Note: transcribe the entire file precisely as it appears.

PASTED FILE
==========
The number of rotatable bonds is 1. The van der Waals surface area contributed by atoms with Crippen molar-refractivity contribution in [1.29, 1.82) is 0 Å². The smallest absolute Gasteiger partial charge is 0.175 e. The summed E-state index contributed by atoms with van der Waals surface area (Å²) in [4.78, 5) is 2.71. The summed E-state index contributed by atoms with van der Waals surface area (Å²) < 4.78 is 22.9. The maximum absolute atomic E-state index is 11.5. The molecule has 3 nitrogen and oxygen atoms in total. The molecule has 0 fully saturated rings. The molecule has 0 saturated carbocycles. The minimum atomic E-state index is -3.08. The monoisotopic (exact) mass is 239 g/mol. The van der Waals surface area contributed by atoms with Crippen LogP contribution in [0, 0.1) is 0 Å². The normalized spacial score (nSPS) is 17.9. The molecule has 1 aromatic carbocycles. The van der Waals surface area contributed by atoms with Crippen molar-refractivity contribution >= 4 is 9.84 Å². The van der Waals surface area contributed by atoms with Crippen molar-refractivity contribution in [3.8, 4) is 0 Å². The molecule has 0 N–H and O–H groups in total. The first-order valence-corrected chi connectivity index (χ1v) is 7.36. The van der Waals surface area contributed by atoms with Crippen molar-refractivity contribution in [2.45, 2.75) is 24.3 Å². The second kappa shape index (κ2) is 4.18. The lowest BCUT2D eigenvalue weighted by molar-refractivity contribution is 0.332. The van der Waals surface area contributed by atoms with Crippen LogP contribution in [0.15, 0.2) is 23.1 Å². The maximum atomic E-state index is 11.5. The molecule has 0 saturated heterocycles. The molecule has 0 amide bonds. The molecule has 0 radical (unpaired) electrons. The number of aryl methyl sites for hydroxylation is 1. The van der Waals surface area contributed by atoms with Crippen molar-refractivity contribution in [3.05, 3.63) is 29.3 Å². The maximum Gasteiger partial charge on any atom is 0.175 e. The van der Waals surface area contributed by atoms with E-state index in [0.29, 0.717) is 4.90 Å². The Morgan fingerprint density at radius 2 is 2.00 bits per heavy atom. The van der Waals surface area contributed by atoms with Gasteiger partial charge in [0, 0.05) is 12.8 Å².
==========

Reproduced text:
The number of rotatable bonds is 1. The van der Waals surface area contributed by atoms with Crippen molar-refractivity contribution in [1.29, 1.82) is 0 Å². The smallest absolute Gasteiger partial charge is 0.175 e. The summed E-state index contributed by atoms with van der Waals surface area (Å²) in [4.78, 5) is 2.71. The summed E-state index contributed by atoms with van der Waals surface area (Å²) < 4.78 is 22.9. The maximum absolute atomic E-state index is 11.5. The molecule has 3 nitrogen and oxygen atoms in total. The molecule has 0 fully saturated rings. The molecule has 0 saturated carbocycles. The minimum atomic E-state index is -3.08. The monoisotopic (exact) mass is 239 g/mol. The van der Waals surface area contributed by atoms with Crippen LogP contribution in [0, 0.1) is 0 Å². The normalized spacial score (nSPS) is 17.9. The molecule has 1 aromatic carbocycles. The van der Waals surface area contributed by atoms with Crippen molar-refractivity contribution >= 4 is 9.84 Å². The van der Waals surface area contributed by atoms with Crippen molar-refractivity contribution in [3.8, 4) is 0 Å². The molecule has 0 N–H and O–H groups in total. The first-order valence-corrected chi connectivity index (χ1v) is 7.36. The van der Waals surface area contributed by atoms with Crippen molar-refractivity contribution in [2.45, 2.75) is 24.3 Å². The second kappa shape index (κ2) is 4.18. The lowest BCUT2D eigenvalue weighted by molar-refractivity contribution is 0.332. The van der Waals surface area contributed by atoms with Crippen LogP contribution in [0.15, 0.2) is 23.1 Å². The maximum atomic E-state index is 11.5. The molecule has 0 saturated heterocycles. The molecule has 0 amide bonds. The molecule has 0 radical (unpaired) electrons. The number of aryl methyl sites for hydroxylation is 1. The van der Waals surface area contributed by atoms with Crippen molar-refractivity contribution in [3.05, 3.63) is 29.3 Å². The maximum Gasteiger partial charge on any atom is 0.175 e. The van der Waals surface area contributed by atoms with E-state index in [0.29, 0.717) is 4.90 Å². The Morgan fingerprint density at radius 2 is 2.00 bits per heavy atom. The van der Waals surface area contributed by atoms with Gasteiger partial charge in [0, 0.05) is 12.8 Å².